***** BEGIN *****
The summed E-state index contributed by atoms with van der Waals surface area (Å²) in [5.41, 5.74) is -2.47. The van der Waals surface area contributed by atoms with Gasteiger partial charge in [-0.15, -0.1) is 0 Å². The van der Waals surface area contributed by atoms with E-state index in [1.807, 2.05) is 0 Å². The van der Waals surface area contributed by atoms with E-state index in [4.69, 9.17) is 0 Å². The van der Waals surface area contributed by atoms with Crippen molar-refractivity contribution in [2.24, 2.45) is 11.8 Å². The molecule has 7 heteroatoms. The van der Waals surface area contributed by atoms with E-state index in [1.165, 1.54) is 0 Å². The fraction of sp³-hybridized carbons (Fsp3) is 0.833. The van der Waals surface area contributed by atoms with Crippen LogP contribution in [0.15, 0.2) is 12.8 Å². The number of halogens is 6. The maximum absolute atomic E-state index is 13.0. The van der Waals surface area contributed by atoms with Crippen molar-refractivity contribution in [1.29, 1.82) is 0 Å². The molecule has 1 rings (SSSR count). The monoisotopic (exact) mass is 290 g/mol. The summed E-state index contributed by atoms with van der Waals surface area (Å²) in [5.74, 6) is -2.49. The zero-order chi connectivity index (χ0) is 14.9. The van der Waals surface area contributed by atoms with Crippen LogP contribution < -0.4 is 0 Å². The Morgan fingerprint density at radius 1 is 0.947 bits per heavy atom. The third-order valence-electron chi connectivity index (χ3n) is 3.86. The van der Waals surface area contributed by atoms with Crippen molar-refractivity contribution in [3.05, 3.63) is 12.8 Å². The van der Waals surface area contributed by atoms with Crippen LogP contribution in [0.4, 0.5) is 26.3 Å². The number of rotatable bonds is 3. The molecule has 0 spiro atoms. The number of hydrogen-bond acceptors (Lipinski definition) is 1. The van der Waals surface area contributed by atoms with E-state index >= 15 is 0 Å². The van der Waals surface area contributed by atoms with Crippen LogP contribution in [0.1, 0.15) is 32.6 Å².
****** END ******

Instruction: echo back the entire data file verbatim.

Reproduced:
The summed E-state index contributed by atoms with van der Waals surface area (Å²) in [5.41, 5.74) is -2.47. The van der Waals surface area contributed by atoms with Gasteiger partial charge in [-0.15, -0.1) is 0 Å². The van der Waals surface area contributed by atoms with E-state index in [1.807, 2.05) is 0 Å². The van der Waals surface area contributed by atoms with E-state index in [4.69, 9.17) is 0 Å². The van der Waals surface area contributed by atoms with Crippen molar-refractivity contribution in [2.24, 2.45) is 11.8 Å². The molecule has 7 heteroatoms. The van der Waals surface area contributed by atoms with E-state index in [1.165, 1.54) is 0 Å². The fraction of sp³-hybridized carbons (Fsp3) is 0.833. The van der Waals surface area contributed by atoms with Crippen LogP contribution in [0.15, 0.2) is 12.8 Å². The number of halogens is 6. The maximum absolute atomic E-state index is 13.0. The van der Waals surface area contributed by atoms with Crippen molar-refractivity contribution in [1.29, 1.82) is 0 Å². The molecule has 1 rings (SSSR count). The monoisotopic (exact) mass is 290 g/mol. The summed E-state index contributed by atoms with van der Waals surface area (Å²) in [5.74, 6) is -2.49. The zero-order chi connectivity index (χ0) is 14.9. The van der Waals surface area contributed by atoms with Crippen LogP contribution < -0.4 is 0 Å². The Morgan fingerprint density at radius 1 is 0.947 bits per heavy atom. The third-order valence-electron chi connectivity index (χ3n) is 3.86. The van der Waals surface area contributed by atoms with Crippen molar-refractivity contribution in [3.05, 3.63) is 12.8 Å². The van der Waals surface area contributed by atoms with Crippen LogP contribution in [0.4, 0.5) is 26.3 Å². The number of rotatable bonds is 3. The molecule has 0 spiro atoms. The number of hydrogen-bond acceptors (Lipinski definition) is 1. The van der Waals surface area contributed by atoms with E-state index >= 15 is 0 Å². The van der Waals surface area contributed by atoms with Crippen LogP contribution in [0.1, 0.15) is 32.6 Å².